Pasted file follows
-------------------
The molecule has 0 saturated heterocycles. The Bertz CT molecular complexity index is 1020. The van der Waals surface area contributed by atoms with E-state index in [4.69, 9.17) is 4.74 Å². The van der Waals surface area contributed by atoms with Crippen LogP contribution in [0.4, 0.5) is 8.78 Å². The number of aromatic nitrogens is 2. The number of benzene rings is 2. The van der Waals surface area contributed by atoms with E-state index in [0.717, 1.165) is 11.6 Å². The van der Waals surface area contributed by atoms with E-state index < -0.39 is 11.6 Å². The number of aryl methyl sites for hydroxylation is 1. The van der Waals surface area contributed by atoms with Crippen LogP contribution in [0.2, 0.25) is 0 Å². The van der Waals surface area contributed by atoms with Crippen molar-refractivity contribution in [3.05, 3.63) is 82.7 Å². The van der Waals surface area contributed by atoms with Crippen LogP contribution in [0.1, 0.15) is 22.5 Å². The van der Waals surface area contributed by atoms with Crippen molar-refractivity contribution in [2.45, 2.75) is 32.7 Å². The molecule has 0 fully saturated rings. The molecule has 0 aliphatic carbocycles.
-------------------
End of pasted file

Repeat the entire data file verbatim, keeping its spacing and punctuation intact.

The molecule has 0 saturated heterocycles. The Bertz CT molecular complexity index is 1020. The van der Waals surface area contributed by atoms with E-state index in [4.69, 9.17) is 4.74 Å². The van der Waals surface area contributed by atoms with Crippen LogP contribution in [0.4, 0.5) is 8.78 Å². The number of aromatic nitrogens is 2. The number of benzene rings is 2. The van der Waals surface area contributed by atoms with E-state index in [0.717, 1.165) is 11.6 Å². The van der Waals surface area contributed by atoms with E-state index < -0.39 is 11.6 Å². The number of aryl methyl sites for hydroxylation is 1. The van der Waals surface area contributed by atoms with Crippen LogP contribution in [0.2, 0.25) is 0 Å². The van der Waals surface area contributed by atoms with Crippen molar-refractivity contribution in [3.05, 3.63) is 82.7 Å². The van der Waals surface area contributed by atoms with Crippen LogP contribution in [0.1, 0.15) is 22.5 Å². The van der Waals surface area contributed by atoms with Crippen molar-refractivity contribution in [2.45, 2.75) is 32.7 Å². The molecule has 0 fully saturated rings. The molecule has 0 aliphatic carbocycles.